Stream Data Centers Articles

Building Unity, Breaking Uniformity: Celebrating Diversity in Hispanic Heritage Month and Beyond

Looking back on Hispanic Heritage Month, we’re celebrating with this new video interview (above) with our VP of Network and Cloud, Chad Rodriguez.

We talk a lot about the importance of our people here at Stream. That often means showing off the great array of skills, depth of knowledge and proven histories of success across long and varied careers they bring to the team. Yet it goes without saying that people aren’t defined by their job title, and there’s a whole lot more to an individual than the duties they perform in the workplace. Citizens of the world are diverse, and we firmly believe that is a fact worth celebrating within our Stream Data Centers family, but also as a matter of sharing…

In 2022’s recent Hispanic Heritage Month (HHM,) we took time to celebrate the American Latino community by putting the spotlight on a few of our own team members to acknowledge their contributions, diverse cultures and extensive histories via fun conversations that resulted in this blog. While this nationally recognized celebration has been around for more than three decades, we just think that as our industry continues to strive toward greater inclusivity and representation, giving these events their much-deserved airtime has never been more important.

So, as we close out Hispanic Heritage Month, we’re excited to honor and share unique perspectives from just a few folks that help make Stream (and the world at large) that much more vibrant.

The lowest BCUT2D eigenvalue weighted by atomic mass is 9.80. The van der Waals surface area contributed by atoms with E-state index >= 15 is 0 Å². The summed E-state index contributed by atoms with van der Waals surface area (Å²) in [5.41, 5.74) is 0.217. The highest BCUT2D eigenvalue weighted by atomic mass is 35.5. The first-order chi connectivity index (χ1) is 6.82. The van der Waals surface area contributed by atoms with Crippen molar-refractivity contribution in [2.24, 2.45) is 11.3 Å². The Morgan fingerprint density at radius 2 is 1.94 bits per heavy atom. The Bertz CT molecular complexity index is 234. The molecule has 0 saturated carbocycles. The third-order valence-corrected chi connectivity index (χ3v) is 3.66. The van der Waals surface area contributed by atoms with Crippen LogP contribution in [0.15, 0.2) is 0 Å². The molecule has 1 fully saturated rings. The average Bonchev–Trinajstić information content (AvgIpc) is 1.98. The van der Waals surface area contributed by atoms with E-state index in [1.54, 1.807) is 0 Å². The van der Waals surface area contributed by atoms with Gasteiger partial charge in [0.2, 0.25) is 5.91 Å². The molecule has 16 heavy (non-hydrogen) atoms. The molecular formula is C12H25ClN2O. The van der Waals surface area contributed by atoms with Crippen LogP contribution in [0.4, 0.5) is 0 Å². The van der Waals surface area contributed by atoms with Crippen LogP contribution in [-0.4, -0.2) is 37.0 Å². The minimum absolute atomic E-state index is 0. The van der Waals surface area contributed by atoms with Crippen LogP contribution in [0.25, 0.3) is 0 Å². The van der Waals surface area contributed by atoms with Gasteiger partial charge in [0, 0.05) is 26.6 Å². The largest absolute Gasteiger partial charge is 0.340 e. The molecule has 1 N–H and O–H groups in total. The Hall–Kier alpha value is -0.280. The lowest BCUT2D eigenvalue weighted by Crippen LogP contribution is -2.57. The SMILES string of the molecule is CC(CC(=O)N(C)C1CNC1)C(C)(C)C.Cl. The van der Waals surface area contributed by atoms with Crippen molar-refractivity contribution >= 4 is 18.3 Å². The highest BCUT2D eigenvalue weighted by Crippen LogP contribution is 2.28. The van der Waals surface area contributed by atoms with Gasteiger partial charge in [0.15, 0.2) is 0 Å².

After you check out Chad’s video shown above, read on to hear from our own Jerome De Armas (JDA), Business Intelligence Manager… And George Carrillo (GC), Critical Engineering Technician.

Tell us a little bit about your role here at Stream.

Jerome De Armas Business Intelligence Critical Facilities

JDA: I am the Business Intelligence Manager for Stream Data Centers. My role at Stream is to develop our internal applications and structure data in such a way that it conforms to our processes while also providing high level KPIs and analytical data. I work closely with each of our departments to understand the needs of the business so that we can build automated processes that provide scalable growth opportunities. One of the things that I like most about my job is that it requires a strong knowledge of all processes related to data centers and allows me and my team to develop highly efficient ways of executing those tasks.

GC: I’m a Critical Engineering Technician with a specialty in Telecommunications infrastructure at Stream’s PHX1 campus in Phoenix — the largest data center campus in the region. That means I conduct extensive hands-on operations and maintenance work, including installation, repair, and maintenance of critical electrical, mechanical, and plumbing/piping equipment, machinery, and controls. I also monitor the buildings cabling infrastructure between telecom rooms and incoming ISP connections; like circuit extensions and dark fiber cross-connects.

How and why did you enter the data center industry? What brought you to Stream?

JDA: For several years I was a journeyman electrician and oversaw electrical projects in hospitals and data centers (before data centers were what they are today). While overseeing a data center project in 2011, I was offered the opportunity to work for the data center itself as a data center technician, where I eventually moved up to Chief Engineer.

I was first introduced to the Stream Team by a former colleague that asked me to come meet the team for an interview. When I met the team and had the opportunity to talk to the partners, I saw that the company not only spoke to their core values of Smart, Honest, Nice, and Passionate, but they also lived by these values. After touring the site in Houston, I saw the detail that they put into their product and how reliable the infrastructure was, and I was sold.

GC: I’ve been in the Telecommunications field since 2003 and started infrastructure build-outs for data centers while working for IES in 2006. Eventually, Stream was recommended to me by Jacob Martinez, Critical Facilities Manager — and I never looked back.